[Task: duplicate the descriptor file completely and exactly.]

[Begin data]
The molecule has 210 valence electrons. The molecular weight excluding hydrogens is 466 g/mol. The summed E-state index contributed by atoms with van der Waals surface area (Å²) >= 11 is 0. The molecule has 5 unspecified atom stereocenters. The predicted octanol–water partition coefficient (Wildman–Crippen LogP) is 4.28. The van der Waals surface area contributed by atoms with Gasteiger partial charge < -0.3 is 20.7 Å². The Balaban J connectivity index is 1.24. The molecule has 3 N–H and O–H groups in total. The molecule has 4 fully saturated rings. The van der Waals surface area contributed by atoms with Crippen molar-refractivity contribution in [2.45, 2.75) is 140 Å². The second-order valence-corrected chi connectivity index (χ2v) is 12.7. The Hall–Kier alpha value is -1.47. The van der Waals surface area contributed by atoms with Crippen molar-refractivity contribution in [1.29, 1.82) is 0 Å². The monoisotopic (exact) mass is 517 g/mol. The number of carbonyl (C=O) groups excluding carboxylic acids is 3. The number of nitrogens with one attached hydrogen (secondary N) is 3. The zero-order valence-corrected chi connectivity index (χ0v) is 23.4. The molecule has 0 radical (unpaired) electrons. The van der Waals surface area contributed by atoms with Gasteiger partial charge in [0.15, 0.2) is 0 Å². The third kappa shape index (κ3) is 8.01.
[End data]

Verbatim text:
The molecule has 210 valence electrons. The molecular weight excluding hydrogens is 466 g/mol. The summed E-state index contributed by atoms with van der Waals surface area (Å²) >= 11 is 0. The molecule has 5 unspecified atom stereocenters. The predicted octanol–water partition coefficient (Wildman–Crippen LogP) is 4.28. The van der Waals surface area contributed by atoms with Gasteiger partial charge < -0.3 is 20.7 Å². The Balaban J connectivity index is 1.24. The molecule has 3 N–H and O–H groups in total. The molecule has 4 fully saturated rings. The van der Waals surface area contributed by atoms with Crippen molar-refractivity contribution in [2.45, 2.75) is 140 Å². The second-order valence-corrected chi connectivity index (χ2v) is 12.7. The Hall–Kier alpha value is -1.47. The van der Waals surface area contributed by atoms with Crippen molar-refractivity contribution in [1.29, 1.82) is 0 Å². The monoisotopic (exact) mass is 517 g/mol. The number of carbonyl (C=O) groups excluding carboxylic acids is 3. The number of nitrogens with one attached hydrogen (secondary N) is 3. The zero-order valence-corrected chi connectivity index (χ0v) is 23.4. The molecule has 0 radical (unpaired) electrons. The van der Waals surface area contributed by atoms with Gasteiger partial charge in [0.15, 0.2) is 0 Å². The third kappa shape index (κ3) is 8.01.